He was in the wilderness forty days, tempted by Satan...
Jesus purposely went into the desert. During his journey he encountered many things. Besides the obvious desire for water, and food, I do have to wonder what his loneliness must have been like.
I spend hours alone in my car each day driving from one hospice patient to the next. Often, I realize the loneliness I encounter. I remember the years that I worked with others in the hospital or while serving a church with people in the office throughout most of the day. I miss those conversations and times of sharing. My encounters now with people are often surrounded by the reality of mortality, attempts to "make sense" of life, or somehow try to relate the person's situation in a way that they can reflect and discover peace.
I have to admit, some days the loneliness really overwhelms me. On those days, I try to imagine what the desert experience must have been like for Jesus. Imagine having just spent the last few years making friends, calling disciples, and being followed by crowds to suddenly find yourself surrounded by dunes, a monolithic plain, and his own self.
For many of us, this intentional journey into the desert would be something we couldn't do. Within the confines of our own self, there are many desires. I don't know how many of us have the desire to be alone, fast for 40 days, and step out into an area that we knew nothing about and be alone.
We know that Christ was not alone. God was very real and present, however, there was another encounter that scripture speaks of. He comes face to face with Satan.
I'm one of those Christians that does not like to even justify Satan's involvement in anything. When someone tells me that Satan made them do it, or that Satan somehow caused an event to happen, I shy away from the idea that Satan has that much power. To admit this evil power is to relinquish the power that God has over things.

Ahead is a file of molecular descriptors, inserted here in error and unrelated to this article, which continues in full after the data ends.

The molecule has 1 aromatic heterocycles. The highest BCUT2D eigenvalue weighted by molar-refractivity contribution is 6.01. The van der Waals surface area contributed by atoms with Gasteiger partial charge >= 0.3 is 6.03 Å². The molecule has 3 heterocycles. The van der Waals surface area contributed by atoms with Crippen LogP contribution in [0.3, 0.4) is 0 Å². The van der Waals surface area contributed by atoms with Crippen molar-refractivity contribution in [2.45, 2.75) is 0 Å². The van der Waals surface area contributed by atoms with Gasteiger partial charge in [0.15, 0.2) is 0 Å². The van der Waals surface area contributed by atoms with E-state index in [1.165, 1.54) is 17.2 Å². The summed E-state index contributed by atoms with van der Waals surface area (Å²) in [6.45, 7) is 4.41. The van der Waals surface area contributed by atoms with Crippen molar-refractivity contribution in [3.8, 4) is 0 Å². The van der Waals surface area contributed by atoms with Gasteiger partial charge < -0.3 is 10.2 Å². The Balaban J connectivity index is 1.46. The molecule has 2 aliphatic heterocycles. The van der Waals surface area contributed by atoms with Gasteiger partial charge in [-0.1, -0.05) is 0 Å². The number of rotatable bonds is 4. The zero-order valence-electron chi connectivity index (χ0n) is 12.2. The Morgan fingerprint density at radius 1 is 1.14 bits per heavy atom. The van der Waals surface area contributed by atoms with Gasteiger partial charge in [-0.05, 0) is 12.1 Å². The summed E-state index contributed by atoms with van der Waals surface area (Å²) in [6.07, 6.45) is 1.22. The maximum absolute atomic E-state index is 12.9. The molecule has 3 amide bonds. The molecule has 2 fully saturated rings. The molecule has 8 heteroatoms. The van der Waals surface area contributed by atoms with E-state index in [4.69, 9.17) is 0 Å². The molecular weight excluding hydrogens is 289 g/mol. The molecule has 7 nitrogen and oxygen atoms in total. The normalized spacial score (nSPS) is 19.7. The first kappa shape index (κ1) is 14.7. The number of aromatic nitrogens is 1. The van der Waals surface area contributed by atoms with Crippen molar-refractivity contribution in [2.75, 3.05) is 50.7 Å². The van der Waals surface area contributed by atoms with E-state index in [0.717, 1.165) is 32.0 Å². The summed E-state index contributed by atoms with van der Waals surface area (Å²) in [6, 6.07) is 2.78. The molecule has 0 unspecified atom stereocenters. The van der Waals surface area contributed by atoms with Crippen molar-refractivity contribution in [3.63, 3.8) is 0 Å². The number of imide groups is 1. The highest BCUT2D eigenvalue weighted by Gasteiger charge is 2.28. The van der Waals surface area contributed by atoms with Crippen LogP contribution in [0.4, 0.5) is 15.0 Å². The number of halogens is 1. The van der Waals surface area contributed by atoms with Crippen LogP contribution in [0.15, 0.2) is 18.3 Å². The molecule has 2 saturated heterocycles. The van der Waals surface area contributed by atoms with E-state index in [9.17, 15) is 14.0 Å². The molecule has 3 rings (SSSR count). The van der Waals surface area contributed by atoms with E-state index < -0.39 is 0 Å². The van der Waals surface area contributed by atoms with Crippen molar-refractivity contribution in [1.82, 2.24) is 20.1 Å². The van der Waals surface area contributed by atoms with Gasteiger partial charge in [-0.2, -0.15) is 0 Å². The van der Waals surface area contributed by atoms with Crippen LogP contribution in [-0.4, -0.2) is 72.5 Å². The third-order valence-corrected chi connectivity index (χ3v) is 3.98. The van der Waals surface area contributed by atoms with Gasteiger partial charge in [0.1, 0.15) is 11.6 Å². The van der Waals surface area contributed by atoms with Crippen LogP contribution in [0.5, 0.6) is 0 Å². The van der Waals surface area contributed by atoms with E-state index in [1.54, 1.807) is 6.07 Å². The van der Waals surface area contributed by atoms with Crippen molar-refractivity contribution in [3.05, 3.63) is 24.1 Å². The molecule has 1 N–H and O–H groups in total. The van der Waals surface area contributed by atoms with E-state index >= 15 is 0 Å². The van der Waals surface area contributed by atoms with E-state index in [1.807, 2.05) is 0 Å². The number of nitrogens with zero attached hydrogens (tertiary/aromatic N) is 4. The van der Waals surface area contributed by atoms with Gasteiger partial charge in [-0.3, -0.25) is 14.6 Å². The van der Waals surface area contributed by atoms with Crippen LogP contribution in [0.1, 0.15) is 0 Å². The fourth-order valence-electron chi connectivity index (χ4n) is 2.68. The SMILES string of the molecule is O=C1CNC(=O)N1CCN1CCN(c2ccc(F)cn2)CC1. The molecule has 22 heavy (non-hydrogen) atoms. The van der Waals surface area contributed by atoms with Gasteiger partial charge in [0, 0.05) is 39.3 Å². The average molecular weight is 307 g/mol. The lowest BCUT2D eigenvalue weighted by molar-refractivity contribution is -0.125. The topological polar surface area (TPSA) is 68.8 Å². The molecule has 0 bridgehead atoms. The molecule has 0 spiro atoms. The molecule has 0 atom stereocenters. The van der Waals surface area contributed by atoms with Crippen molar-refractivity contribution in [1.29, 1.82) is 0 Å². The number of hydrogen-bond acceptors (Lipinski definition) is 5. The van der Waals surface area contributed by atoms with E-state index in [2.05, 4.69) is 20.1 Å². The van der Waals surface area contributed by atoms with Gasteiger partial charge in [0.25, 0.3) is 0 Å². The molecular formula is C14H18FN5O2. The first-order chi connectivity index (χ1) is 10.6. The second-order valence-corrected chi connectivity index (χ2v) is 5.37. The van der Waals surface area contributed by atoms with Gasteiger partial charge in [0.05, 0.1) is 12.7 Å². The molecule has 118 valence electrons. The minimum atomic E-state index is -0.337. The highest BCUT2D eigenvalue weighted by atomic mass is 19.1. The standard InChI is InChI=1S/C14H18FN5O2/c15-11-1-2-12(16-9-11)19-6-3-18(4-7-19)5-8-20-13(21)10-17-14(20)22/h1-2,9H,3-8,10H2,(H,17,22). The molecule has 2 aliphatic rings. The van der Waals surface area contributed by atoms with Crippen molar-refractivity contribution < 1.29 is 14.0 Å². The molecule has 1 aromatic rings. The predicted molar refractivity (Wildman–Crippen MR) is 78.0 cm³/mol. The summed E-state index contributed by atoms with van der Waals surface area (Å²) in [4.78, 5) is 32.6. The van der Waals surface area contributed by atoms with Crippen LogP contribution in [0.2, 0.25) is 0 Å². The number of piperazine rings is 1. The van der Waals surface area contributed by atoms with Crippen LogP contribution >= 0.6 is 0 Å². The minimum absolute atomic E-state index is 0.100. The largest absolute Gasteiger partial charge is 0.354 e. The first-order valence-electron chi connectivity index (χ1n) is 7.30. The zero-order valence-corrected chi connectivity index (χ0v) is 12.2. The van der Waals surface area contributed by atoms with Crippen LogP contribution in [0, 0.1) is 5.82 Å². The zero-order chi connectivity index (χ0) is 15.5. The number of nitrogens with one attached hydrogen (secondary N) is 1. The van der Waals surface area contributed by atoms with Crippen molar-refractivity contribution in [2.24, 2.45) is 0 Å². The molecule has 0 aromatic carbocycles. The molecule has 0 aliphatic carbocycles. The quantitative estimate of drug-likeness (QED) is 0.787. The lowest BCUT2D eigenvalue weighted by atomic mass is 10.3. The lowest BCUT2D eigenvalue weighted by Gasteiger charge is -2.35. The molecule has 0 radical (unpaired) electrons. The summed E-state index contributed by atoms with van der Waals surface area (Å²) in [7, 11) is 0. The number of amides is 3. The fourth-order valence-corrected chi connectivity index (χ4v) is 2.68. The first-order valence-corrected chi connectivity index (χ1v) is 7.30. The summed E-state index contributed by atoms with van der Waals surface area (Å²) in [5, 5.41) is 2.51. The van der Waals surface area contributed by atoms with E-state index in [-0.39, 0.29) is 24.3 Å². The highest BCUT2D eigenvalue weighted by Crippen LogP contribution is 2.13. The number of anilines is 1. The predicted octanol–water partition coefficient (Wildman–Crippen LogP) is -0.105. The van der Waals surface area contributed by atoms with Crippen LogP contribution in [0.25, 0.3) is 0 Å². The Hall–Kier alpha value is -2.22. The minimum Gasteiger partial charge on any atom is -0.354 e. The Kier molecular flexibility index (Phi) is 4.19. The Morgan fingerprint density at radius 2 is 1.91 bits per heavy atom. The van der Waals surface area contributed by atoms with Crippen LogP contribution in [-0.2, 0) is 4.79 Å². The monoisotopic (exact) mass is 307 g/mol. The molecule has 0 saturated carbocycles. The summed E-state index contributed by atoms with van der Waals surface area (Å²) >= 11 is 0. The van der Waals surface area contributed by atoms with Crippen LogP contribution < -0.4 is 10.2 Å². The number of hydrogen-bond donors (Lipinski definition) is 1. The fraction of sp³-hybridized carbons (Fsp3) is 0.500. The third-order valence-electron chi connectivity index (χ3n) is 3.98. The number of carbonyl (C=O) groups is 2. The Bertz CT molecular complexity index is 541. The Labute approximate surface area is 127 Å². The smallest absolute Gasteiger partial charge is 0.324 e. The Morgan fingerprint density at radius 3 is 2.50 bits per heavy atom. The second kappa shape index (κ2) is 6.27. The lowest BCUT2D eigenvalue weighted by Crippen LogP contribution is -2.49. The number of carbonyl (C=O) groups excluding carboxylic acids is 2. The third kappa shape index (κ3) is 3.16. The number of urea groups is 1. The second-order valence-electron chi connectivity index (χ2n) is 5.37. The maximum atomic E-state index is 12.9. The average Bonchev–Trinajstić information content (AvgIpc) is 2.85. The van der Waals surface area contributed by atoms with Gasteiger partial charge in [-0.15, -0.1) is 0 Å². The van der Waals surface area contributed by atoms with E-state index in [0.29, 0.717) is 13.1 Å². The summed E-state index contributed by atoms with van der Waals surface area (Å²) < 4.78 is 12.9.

Now don't get me wrong, I do believe that real evil exists in this world. I do believe that we can be the victim of poor choices made by others, or the plans to do harm that others design. I have known a number of people who sabotage themselves as well. These people exist, and sometimes, those people are us.
However, we have a God who is always present. That remains true. Remember in Psalm 23, the writer shares that even as any of us "walk through the valley of the shadow of death, we shall not fear... for God is with us."
Christ's encounter with Satan was all about temptation. Temptation is something we all know about. For any of us, since we were very young, we have learned about manipulation, and what to say or do to create the outcome we desire for a number of situations. So it is with temptation.
Let's face it, the works of Christ was very public, and after all, the Son of God would certainly attract someone like Satan, just as there were those, even while Christ was dying on the cross, yelled to him to "Come down from there."
All of Satan's temptations for Christ in the desert were about having power and seeking ways to benefit himself. But yet, even as Satan asks Christ to:
With each offer, Jesus says, "No."
For me, these temptations aren't relevant to Christ. Of course he was hungry, but Satan is dealing with a man who just told a crowd on the side of a mountain that "blessed" are those who are humble.
He went on to share with the crowd that "blessed" are those who are poor in spirit as well.
And finally, "blessed" are those who seek peace.
In this confrontation, what I realize is that Christ is being a complete mirror of who God is, and what God is for each of us.
When we reflect upon the words that Jesus shared on a mountainside, we are provided with a reflection of the face of Christ. It paints a picture of a person who seeks to love. To be all loving. In the face of temptation, Christ is all that he asked us to become. To be meek. To be humble. To seek peace.
We are to seek justice and peace while embracing mercy.
The temptation of Christ is an invitation for each of us to become more like Christ, who was the complete embodiment of dust and the Divine!
As we continue our Lenten journey, may we come to see that the way of Christ is our way. It is our way of becoming who God desires each of us to become.
Stay in God's grip!
G. Todd Williams (c) 2020
Rev. G. Todd Williams lives in the Houston metro area and is a Hospice Chaplain and ordained Christian Church (Disciples of Christ) pastor.